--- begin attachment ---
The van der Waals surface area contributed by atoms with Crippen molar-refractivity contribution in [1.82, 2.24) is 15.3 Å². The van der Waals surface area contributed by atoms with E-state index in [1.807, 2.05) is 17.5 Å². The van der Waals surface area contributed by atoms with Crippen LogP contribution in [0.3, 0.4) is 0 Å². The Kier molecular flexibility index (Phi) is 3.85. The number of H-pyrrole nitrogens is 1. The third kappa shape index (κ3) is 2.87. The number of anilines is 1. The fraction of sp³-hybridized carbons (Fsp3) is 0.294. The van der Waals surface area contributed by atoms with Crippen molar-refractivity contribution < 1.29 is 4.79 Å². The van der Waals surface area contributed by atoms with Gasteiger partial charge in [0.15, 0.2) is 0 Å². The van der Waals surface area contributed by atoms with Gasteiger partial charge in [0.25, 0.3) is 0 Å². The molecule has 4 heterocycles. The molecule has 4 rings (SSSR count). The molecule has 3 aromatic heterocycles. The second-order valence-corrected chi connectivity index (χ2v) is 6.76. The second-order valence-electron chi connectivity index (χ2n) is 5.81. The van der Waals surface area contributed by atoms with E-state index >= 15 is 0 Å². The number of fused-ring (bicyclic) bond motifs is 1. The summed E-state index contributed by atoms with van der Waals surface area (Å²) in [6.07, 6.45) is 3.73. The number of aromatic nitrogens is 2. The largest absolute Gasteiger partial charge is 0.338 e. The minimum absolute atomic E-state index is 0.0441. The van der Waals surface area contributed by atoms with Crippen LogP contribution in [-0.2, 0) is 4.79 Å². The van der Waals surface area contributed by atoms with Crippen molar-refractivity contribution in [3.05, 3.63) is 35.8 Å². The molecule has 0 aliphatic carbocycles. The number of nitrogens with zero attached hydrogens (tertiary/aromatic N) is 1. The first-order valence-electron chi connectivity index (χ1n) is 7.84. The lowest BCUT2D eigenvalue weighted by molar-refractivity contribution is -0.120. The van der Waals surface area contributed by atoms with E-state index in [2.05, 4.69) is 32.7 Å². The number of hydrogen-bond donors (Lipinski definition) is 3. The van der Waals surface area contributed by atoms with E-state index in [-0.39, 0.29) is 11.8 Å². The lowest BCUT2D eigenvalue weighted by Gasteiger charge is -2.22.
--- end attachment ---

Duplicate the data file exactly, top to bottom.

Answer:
The van der Waals surface area contributed by atoms with Crippen molar-refractivity contribution in [1.82, 2.24) is 15.3 Å². The van der Waals surface area contributed by atoms with E-state index in [1.807, 2.05) is 17.5 Å². The van der Waals surface area contributed by atoms with Crippen LogP contribution in [0.3, 0.4) is 0 Å². The Kier molecular flexibility index (Phi) is 3.85. The number of H-pyrrole nitrogens is 1. The third kappa shape index (κ3) is 2.87. The number of anilines is 1. The fraction of sp³-hybridized carbons (Fsp3) is 0.294. The van der Waals surface area contributed by atoms with Crippen molar-refractivity contribution < 1.29 is 4.79 Å². The van der Waals surface area contributed by atoms with Gasteiger partial charge in [0.15, 0.2) is 0 Å². The van der Waals surface area contributed by atoms with Gasteiger partial charge in [0.25, 0.3) is 0 Å². The molecule has 4 heterocycles. The molecule has 4 rings (SSSR count). The molecule has 3 aromatic heterocycles. The second-order valence-corrected chi connectivity index (χ2v) is 6.76. The second-order valence-electron chi connectivity index (χ2n) is 5.81. The van der Waals surface area contributed by atoms with E-state index >= 15 is 0 Å². The number of fused-ring (bicyclic) bond motifs is 1. The summed E-state index contributed by atoms with van der Waals surface area (Å²) in [6.07, 6.45) is 3.73. The number of aromatic nitrogens is 2. The largest absolute Gasteiger partial charge is 0.338 e. The minimum absolute atomic E-state index is 0.0441. The van der Waals surface area contributed by atoms with Crippen LogP contribution in [-0.2, 0) is 4.79 Å². The van der Waals surface area contributed by atoms with Crippen molar-refractivity contribution in [3.05, 3.63) is 35.8 Å². The molecule has 0 aliphatic carbocycles. The number of nitrogens with zero attached hydrogens (tertiary/aromatic N) is 1. The first-order valence-electron chi connectivity index (χ1n) is 7.84. The lowest BCUT2D eigenvalue weighted by molar-refractivity contribution is -0.120. The van der Waals surface area contributed by atoms with E-state index in [2.05, 4.69) is 32.7 Å². The number of hydrogen-bond donors (Lipinski definition) is 3. The van der Waals surface area contributed by atoms with E-state index in [-0.39, 0.29) is 11.8 Å². The lowest BCUT2D eigenvalue weighted by Gasteiger charge is -2.22.